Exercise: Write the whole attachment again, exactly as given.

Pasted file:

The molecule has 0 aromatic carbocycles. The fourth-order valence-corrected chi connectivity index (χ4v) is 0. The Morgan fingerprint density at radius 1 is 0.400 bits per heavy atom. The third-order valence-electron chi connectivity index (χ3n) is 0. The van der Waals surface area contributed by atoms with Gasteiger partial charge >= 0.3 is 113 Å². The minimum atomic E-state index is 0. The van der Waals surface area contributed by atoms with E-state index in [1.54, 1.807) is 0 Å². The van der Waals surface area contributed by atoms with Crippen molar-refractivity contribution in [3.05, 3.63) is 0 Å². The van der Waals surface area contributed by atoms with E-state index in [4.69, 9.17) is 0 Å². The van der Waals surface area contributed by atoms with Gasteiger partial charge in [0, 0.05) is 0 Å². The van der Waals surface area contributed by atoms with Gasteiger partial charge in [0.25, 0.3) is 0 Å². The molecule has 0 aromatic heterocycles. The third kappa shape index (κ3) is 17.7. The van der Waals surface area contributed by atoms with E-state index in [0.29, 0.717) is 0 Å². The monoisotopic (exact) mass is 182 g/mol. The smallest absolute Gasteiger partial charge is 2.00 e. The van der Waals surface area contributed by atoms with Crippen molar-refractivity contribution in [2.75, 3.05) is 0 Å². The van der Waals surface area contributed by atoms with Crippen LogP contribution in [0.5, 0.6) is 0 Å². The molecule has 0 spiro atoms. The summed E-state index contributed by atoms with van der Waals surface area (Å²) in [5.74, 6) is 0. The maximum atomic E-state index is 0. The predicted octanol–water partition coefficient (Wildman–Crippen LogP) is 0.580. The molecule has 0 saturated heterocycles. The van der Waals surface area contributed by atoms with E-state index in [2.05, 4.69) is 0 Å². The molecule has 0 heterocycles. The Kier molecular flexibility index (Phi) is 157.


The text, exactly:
The molecule has 0 aromatic carbocycles. The fourth-order valence-corrected chi connectivity index (χ4v) is 0. The Morgan fingerprint density at radius 1 is 0.400 bits per heavy atom. The third-order valence-electron chi connectivity index (χ3n) is 0. The van der Waals surface area contributed by atoms with Gasteiger partial charge >= 0.3 is 113 Å². The minimum atomic E-state index is 0. The van der Waals surface area contributed by atoms with E-state index in [1.54, 1.807) is 0 Å². The van der Waals surface area contributed by atoms with Crippen molar-refractivity contribution in [3.05, 3.63) is 0 Å². The van der Waals surface area contributed by atoms with E-state index in [4.69, 9.17) is 0 Å². The van der Waals surface area contributed by atoms with Gasteiger partial charge in [0, 0.05) is 0 Å². The van der Waals surface area contributed by atoms with Gasteiger partial charge in [0.25, 0.3) is 0 Å². The molecule has 0 aromatic heterocycles. The third kappa shape index (κ3) is 17.7. The van der Waals surface area contributed by atoms with E-state index in [0.29, 0.717) is 0 Å². The monoisotopic (exact) mass is 182 g/mol. The smallest absolute Gasteiger partial charge is 2.00 e. The van der Waals surface area contributed by atoms with Crippen molar-refractivity contribution in [2.75, 3.05) is 0 Å². The van der Waals surface area contributed by atoms with Crippen LogP contribution in [0.5, 0.6) is 0 Å². The molecule has 0 spiro atoms. The summed E-state index contributed by atoms with van der Waals surface area (Å²) in [5.74, 6) is 0. The maximum atomic E-state index is 0. The predicted octanol–water partition coefficient (Wildman–Crippen LogP) is 0.580. The molecule has 0 saturated heterocycles. The van der Waals surface area contributed by atoms with E-state index in [2.05, 4.69) is 0 Å². The molecule has 0 heterocycles. The Kier molecular flexibility index (Phi) is 157.